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Your students are connected. They’re connected when they wake up. Connected on the bus ride to school. They’re connected during the school day if you have a 1:1 program—and even if you don’t have one. (Yes, they have ways to get around no cell phone zones.) At any given moment before, during, and after the school day, teachers and students are swapping messages, checking email, logging into the LMS to turn in and grade assignments, or performing a host of other tasks online. These tasks that have students in and out of dozens of apps and websites are potentially exposing confidential data, skirting your district’s acceptable use policies, or worse.
We need to know how school technology is being used.
In the hyperconnected reality of learning today, you don’t want to be the Internet police. After all, you already do so much in terms of monitoring technology use. You keep track of whether students and teachers are using digital curricular tools effectively. You know how far your building’s technology budget can stretch. Managing your school’s data and instructional technology well-being, on top of everything else you do, is daunting.
But it doesn’t have to be. Here are three tips any school leader can use to create an instructional technology environment that is effective for students and also protects school data.
Know what your dollars are getting you.
Making sure you are protecting your school’s data starts with assessing what tools staff and students are using. Then you can determine whether they are necessary. Every year I take inventory of all of the online tools that my district pays for (STAR, BrainPOP, etc.). I dig through usage reports for each tool to present an “Are we getting our money’s worth?” report for my staff and central office. Fourth grade students spend how many hours in IXL? How many books did students read in Overdrive? How many science videos did teachers stream? It’s all in there. It’s exhausting. But it’s worth it when you realize you’re spending $4 per student on something only half the building is using. This is especially valuable when you consider that some of those tools could be compromising your school’s data.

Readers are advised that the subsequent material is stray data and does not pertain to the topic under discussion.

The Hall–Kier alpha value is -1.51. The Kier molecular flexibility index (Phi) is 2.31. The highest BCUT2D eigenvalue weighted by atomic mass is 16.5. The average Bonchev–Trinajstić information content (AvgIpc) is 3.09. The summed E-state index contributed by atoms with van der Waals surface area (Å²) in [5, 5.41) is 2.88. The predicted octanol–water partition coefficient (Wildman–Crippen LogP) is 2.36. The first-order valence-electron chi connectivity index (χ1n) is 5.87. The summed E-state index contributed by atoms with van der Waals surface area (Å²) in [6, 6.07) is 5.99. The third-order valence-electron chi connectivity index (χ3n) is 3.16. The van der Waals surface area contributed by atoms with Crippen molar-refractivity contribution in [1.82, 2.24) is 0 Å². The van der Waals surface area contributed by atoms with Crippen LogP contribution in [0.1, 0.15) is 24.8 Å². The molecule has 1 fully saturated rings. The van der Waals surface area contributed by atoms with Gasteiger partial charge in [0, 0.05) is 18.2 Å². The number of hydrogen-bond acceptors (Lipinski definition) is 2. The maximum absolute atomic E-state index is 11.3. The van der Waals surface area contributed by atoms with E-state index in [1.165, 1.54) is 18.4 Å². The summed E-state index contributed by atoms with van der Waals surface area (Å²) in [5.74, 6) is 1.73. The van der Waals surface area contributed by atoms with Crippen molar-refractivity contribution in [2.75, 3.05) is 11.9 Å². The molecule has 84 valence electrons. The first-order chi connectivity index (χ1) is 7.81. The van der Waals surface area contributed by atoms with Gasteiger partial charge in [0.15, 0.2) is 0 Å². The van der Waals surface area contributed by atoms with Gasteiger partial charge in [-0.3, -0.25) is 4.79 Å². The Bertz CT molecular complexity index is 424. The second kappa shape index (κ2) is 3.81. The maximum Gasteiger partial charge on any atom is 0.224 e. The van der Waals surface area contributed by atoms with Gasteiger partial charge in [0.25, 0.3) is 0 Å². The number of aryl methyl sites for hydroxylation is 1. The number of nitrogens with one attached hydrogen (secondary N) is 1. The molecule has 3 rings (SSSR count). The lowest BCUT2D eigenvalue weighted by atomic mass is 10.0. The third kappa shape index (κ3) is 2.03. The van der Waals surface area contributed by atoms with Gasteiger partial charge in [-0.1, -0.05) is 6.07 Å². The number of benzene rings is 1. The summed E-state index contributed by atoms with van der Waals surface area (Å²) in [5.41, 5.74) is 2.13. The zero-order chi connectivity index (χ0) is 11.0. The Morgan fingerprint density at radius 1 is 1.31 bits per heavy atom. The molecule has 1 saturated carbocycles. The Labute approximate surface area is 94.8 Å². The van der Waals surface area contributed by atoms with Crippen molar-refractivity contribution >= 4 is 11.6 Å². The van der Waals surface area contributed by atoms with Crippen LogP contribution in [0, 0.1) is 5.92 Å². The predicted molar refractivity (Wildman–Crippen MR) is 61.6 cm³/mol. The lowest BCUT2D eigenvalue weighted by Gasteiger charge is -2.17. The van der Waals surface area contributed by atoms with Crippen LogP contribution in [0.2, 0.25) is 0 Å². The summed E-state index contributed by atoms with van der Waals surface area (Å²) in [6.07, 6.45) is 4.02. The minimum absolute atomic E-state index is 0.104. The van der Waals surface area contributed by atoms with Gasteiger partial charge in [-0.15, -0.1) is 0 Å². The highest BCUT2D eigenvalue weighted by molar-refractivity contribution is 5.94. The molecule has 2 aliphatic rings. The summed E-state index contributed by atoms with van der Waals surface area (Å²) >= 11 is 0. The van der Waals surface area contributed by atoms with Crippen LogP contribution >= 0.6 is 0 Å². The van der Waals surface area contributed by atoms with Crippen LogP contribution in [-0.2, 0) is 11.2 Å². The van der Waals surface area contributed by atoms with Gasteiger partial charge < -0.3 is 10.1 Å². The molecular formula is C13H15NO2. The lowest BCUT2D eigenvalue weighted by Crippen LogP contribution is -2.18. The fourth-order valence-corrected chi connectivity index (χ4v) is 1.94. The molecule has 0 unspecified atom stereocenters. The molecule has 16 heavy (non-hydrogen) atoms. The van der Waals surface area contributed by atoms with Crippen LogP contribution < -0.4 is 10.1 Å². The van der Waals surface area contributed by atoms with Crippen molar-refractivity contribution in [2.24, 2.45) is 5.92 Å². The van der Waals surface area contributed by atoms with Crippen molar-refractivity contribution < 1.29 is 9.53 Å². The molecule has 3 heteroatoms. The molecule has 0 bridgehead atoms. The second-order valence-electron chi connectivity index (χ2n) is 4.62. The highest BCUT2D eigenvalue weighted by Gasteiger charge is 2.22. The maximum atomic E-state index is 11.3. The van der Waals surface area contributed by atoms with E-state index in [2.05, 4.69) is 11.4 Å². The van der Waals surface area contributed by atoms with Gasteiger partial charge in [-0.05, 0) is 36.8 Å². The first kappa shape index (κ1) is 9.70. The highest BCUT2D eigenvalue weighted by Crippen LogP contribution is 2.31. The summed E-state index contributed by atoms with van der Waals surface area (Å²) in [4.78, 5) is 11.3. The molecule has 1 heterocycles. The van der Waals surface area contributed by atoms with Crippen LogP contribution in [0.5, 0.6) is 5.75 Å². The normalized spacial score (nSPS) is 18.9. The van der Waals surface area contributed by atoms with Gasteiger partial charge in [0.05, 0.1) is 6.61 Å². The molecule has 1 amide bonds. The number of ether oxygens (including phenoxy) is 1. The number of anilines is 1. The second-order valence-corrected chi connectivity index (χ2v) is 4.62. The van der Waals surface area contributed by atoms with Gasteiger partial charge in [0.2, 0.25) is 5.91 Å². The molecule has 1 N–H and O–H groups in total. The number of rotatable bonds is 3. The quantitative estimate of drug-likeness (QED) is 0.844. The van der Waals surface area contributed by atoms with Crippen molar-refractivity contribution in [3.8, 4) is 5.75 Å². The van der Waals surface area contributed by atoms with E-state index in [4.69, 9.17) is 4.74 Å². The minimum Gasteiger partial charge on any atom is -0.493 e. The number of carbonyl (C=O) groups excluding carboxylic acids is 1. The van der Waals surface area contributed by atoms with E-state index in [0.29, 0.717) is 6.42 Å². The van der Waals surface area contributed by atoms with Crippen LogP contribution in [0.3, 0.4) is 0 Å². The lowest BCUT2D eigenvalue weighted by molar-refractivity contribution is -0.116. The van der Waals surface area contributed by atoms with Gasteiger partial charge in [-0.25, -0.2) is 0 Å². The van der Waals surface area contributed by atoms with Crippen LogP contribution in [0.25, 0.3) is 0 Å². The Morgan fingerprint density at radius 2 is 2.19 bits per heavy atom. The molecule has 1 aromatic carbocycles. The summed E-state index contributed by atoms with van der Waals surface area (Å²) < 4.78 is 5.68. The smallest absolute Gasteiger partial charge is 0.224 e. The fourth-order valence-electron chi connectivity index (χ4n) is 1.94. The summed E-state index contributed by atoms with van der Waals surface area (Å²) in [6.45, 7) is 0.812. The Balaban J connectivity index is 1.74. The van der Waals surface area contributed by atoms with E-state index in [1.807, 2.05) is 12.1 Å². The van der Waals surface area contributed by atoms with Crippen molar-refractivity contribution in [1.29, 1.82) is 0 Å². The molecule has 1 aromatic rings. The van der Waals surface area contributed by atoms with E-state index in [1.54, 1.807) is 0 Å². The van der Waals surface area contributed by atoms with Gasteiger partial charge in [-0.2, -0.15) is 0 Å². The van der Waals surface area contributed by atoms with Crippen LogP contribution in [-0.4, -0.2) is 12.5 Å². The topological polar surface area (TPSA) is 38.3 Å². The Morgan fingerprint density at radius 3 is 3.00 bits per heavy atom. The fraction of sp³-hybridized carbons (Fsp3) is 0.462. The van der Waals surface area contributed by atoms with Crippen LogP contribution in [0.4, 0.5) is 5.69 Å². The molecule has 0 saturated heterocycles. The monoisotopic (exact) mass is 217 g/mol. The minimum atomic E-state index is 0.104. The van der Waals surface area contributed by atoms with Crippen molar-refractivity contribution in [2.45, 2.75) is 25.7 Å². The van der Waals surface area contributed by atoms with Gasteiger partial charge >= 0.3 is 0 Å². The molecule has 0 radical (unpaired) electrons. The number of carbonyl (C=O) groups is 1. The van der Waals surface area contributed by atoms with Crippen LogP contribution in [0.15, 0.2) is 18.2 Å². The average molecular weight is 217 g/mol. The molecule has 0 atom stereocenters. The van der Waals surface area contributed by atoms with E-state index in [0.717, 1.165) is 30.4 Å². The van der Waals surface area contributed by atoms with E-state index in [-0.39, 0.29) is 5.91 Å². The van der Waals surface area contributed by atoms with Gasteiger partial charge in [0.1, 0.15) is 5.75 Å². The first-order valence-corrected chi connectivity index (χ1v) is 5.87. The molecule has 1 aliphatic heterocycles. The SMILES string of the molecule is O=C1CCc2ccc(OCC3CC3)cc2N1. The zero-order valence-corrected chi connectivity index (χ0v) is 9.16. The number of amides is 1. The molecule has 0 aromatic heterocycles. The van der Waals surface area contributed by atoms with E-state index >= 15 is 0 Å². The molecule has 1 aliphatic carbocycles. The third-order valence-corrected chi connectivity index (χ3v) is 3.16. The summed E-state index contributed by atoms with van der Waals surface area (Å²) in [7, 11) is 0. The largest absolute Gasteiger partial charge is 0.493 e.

Are all of these apps really worth the money we spend?
The EdTech industry is approaching the $10 billion investment threshold. That means a LOT of companies are vying for your school’s dollars to get a return on those investments. Making sure your school is spending dollars wisely is vital, as many companies promise results but come up short.
Assembling this report can take a lot of time, but services like CatchOn provide real-time tracking and usage of apps and websites across all devices to make this process painless. Their dashboard gives you real-time updates and allows you to compare how much you’re spending on these tools alongside staff and student usage. It can also help you identify popular free apps that might be good replacements. CatchOn lets you know what apps are being used across all devices. In the process, you can determine if that technology is safe.
Investigate all technology your staff and students use.
The better option is to gradually release the use of technologies. Give staff the essential tools they need and are determined to be safe and secure. If a staff member requests the use of something new and untested, have a designated vetting process for new technologies. When a new and fresh technology is discovered, it’s easy to forget to ask, “What data is it collecting?” “What, if any, are the potential risks it presents?” The National Association for Secondary Principals has some helpful resources for you to determine how safe new technologies are.
And again, it all goes back to knowing what technologies are being used in your school and district. Collecting reports on what and how technology teachers and students are using will let you know what needs to vetted and verified as safe for your students.
Balance instructional needs with student safety.
It’s easy to become enamored with a shiny new curricular accessory you want your school community to see. However, that new technology must balance the instructional needs of your building and protecting student data.
Will adding more tools and technologies present potential risks to student privacy? Will students be able to use the tools effectively, and will teachers be able to use the tools efficiently with the limited time you have to train them? Incorporating regular, brief surveys on the use of digital instructional tools provides valuable feedback, but can be time-consuming and contain inaccurate findings because they are based on anecdotal data. Using tools like the previously mentioned CatchOn can be easier than taking surveys and help a building leader pinpoint needs while getting an accurate picture of what’s currently being used.
The bottom line on protecting school data.
When it comes to using instructional dollars on digital tools, there are two key factors to consider. First, do you have all of the data you need to make decisions that protect students? And second, is the technology also effective for learning? Understanding which websites students access during biology class, which apps they fire up in algebra, and the most effective digital tools for learning metaphors and similes is crucial. Creating curated online spaces where students can explore, collaborate, stay safe, and not break the district’s budget is an important goal of all school leaders. Ensuring you have regular means to collect, analyze, and then act on data is the driving force behind effective technology use and keeping all of your student and school data safe.